CoW to escalate water restrictions as supply dries up

Niël Terblanché

The City of Windhoek (CoW) is on the brink of declaring a severe Category D water scarcity, compelling it to implement stringent water-saving measures as water supply to the capital is under severe strain.

This decision follows a drastic reduction in water supply by NamWater, which has decreased from 75% to 40% of the city’s total demand due to critically low water levels in the primary supply dams.

At a meeting on Thursday evening the deputy mayor of Windhoek, Joseph Uapingene said there is a need to reduce water consumption by at least 10%.

“Unfortunately, water-conserving targets have not been reached as per the current Category C water scarcity scale defined by the City’s Water Demand Management Plan,” he said.

The Von Bach, Swakoppoort, and Omatako dams, which supply water to Windhoek, have been reported to have insufficient reserves to sustain the city for the next two years in the absence of significant rainfall.

According to the latest dam bulletin provided by NamWater, the Von Bach Dam is at a mere 11% capacity, the Swakoppoort Dam, although at 36%, suffers from poor water quality and transfer issues, and the Omatako Dam is virtually empty.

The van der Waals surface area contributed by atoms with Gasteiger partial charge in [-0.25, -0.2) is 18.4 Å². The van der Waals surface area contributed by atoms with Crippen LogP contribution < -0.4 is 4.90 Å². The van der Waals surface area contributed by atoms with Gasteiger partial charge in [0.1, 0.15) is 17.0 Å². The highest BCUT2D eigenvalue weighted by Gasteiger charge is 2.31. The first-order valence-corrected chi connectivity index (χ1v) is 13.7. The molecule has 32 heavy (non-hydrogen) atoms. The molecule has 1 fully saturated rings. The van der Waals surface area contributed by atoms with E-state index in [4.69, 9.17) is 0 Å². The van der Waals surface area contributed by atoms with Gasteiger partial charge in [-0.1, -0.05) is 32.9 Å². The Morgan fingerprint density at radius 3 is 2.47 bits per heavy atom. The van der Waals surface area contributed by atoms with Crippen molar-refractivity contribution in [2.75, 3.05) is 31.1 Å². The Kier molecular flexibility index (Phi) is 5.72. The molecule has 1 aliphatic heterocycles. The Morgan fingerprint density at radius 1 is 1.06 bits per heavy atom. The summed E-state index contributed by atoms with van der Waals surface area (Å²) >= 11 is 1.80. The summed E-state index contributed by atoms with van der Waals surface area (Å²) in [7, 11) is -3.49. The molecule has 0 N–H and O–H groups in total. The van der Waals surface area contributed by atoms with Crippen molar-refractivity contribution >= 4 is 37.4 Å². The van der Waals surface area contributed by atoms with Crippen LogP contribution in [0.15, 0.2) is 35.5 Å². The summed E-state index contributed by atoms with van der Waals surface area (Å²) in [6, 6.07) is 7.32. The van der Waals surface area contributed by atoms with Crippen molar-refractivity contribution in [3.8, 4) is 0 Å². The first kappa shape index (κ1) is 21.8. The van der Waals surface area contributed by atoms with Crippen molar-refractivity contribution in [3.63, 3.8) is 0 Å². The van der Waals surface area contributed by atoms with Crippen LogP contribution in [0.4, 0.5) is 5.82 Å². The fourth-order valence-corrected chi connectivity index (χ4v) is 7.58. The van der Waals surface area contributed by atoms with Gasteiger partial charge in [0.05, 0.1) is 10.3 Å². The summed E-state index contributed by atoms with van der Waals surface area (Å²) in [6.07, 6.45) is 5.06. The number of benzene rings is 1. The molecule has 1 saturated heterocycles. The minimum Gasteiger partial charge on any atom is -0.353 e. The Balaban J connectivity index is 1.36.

In response to these dire circumstances, the Uapingene has called upon residents to adopt more rigorous water conservation practices.

He indicated that the added water restrictions will enforce the use of buckets for car washing, mandate the covering of swimming pools, and restrict the watering of gardens to twice per week.

According to Uapingene, the city plans to augment its water supply with groundwater, which, although high in iron and manganese, poses mainly aesthetic issues rather than affecting water safety.

He said the City Council, under pressure to manage the dwindling resources effectively, will not offer rebates for water leaks and has adjusted its block water tariffs to encourage reduced consumption.

Uapingene said these measures are part of a broader effort to ensure that Windhoek can navigate what may become one of the most challenging periods in its recent history.

He added that the focus is squarely on sustainability and strategic resource management, as the city braces itself for continued dry conditions.

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